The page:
Back in the saddle, again
We are getting ready for St. Patrick’s Day. This is going to be our most ambitious undertaking of recent experience as this year we are making or pickling our own corned beef. In addition, we are doing it absolutely without chemicals. The experience we have gained using celery juice to aid in the pickling process that we gained making our own bacon is allowing us to branch out into making our own corned beef.
Cari Ann and I are planning to set out for Chicago at seven AM Monday morning. We are beginning to shoot video about the corned beef process. We shot some video of Mauricio’s first experimental brisket, but that first one took almost fifteen days to get to the point where the pink color extended all the way through the meat. Then in addition, Mauricio had to be away when it was ready to cook, so I had to count on Reyna and Chuy to cook the brisket and they had not had experience with cooking corned beef before. This was always Jose’s department and now that he is gone we must work things out again.
The finished product was excellent, some of the best I have ever tasted albeit a little dry, a sign of being cooked at a slightly too high temperature (acceptable but not perfect). Corned beef if you are poaching it, has to be held at a very low temperature, in the 145 to 150 range throughout the entire cooking process or the internal water is expelled. If the temperature is too high, it can render it tough and inedible.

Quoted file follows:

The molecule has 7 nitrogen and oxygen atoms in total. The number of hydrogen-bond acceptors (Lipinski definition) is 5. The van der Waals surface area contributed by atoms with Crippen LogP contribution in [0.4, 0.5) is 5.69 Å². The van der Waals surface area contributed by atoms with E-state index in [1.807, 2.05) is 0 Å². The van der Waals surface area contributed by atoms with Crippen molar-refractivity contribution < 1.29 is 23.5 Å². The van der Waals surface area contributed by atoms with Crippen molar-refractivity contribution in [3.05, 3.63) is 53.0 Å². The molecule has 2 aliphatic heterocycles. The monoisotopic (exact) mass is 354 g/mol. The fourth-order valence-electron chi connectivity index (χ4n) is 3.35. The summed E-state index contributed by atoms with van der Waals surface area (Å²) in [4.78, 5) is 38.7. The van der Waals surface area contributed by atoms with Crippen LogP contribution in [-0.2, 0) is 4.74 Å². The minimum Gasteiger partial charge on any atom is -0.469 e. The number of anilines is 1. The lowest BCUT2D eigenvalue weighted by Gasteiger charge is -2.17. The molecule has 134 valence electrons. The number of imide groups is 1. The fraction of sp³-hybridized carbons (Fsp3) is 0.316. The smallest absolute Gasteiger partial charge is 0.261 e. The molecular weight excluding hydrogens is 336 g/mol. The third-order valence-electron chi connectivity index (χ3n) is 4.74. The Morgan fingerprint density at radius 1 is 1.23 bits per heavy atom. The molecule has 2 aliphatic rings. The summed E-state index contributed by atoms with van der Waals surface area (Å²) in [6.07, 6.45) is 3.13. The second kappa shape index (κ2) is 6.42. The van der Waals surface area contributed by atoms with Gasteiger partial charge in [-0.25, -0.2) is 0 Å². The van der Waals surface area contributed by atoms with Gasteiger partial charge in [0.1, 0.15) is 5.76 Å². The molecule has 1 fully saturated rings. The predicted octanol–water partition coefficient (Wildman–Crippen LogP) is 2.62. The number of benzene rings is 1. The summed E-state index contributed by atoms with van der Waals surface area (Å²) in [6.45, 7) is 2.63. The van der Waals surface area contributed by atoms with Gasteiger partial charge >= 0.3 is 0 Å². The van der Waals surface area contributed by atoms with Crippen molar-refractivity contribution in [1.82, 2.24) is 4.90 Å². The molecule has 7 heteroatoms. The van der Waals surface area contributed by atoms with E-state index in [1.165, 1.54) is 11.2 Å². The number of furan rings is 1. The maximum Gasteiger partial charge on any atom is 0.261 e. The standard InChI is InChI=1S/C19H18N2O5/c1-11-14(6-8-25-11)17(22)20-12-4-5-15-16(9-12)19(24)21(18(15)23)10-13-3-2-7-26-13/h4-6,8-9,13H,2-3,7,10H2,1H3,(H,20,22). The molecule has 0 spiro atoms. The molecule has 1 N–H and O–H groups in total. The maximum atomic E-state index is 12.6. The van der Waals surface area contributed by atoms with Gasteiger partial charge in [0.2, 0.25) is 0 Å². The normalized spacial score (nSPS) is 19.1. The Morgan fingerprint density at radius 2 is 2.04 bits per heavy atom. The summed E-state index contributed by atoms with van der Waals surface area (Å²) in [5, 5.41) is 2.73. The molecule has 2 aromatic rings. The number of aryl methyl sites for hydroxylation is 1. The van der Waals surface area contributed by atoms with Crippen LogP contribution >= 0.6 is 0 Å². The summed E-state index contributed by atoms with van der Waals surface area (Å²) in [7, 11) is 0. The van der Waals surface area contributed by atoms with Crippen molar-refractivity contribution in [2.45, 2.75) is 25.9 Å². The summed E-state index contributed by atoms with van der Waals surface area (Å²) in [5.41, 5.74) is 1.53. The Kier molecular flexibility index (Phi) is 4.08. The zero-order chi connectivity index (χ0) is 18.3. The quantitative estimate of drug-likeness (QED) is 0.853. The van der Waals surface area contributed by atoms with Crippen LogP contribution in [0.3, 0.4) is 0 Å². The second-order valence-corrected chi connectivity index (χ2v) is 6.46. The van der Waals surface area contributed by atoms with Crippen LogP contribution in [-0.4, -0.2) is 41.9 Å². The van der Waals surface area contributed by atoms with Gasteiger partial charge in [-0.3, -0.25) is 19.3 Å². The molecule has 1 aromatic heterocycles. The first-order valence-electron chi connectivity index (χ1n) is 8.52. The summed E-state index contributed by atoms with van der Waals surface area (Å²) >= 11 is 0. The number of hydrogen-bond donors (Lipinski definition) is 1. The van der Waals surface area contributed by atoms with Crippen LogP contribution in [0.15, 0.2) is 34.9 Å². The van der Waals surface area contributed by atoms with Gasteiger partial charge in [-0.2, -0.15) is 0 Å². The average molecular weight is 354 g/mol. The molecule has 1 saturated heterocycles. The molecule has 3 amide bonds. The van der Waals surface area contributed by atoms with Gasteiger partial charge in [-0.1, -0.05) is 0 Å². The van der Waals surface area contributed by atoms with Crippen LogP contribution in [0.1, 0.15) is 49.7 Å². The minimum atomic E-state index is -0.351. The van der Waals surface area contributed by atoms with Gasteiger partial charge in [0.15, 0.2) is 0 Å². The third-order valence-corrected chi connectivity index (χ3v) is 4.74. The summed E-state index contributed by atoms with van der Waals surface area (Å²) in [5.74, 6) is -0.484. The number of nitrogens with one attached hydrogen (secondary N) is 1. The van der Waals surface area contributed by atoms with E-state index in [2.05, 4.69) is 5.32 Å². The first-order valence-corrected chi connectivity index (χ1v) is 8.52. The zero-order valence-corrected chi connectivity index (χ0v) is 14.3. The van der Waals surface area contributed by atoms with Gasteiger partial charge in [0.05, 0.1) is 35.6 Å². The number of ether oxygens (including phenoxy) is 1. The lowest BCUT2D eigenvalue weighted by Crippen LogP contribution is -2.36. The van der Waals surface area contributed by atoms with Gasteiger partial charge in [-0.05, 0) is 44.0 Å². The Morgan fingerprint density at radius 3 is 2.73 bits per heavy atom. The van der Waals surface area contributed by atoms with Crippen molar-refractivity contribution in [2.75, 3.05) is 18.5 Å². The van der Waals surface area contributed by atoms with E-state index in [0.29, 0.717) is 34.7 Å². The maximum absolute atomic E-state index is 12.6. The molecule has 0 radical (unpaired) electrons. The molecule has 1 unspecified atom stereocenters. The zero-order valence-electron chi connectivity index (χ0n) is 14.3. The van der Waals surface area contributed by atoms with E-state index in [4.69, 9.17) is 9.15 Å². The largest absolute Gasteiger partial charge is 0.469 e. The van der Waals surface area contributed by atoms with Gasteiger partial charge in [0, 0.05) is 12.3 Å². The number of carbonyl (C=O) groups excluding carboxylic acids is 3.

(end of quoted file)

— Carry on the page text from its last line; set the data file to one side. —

I was anxious for Mauricio to return so that we could make another one and with his greater attention to detail we could get the process perfect. He did return and right away he put another one down to pickle. Currently we are awaiting our second experimental cure. Cari Ann and I are laying down some video track so that we can tell the whole story. We are going to shoot the entire day in Chicago and then do an interview with John at International Meat to use in the on-line materials we are gathering.
Cari Ann shows up early, surprising because she worked till one AM bartending. I fix her up with a little blanket so that she can sleep in the van on our way to Chicago. In addition to shooting some video, we are bringing with us samples of John Gustafson’s naturally raised whole wheat flour and the whole-wheat grain itself. Tom Cornille is going to take it to Grant Achatz at Alinea on Tuesday morning. John and I had worked on this on an earlier trip to Chicago but it seems to be coming to reality. I am very hopeful that John’s wheat is going to be picked up by what many consider to be the top restaurant in the United States. There should be some very excellent video on this subject and it should accompany this blog should you care to watch it.
Cari Ann really looks cute with her new hair color and the boys at Fox Deluxe do not fail to notice, then it’s over to Maloney where she meets the whole crew. Cari Ann has never been to Maloney before. Then it’s on to International to shoot with John concerning the size and quality of briskets we are going to use in making our corned beef.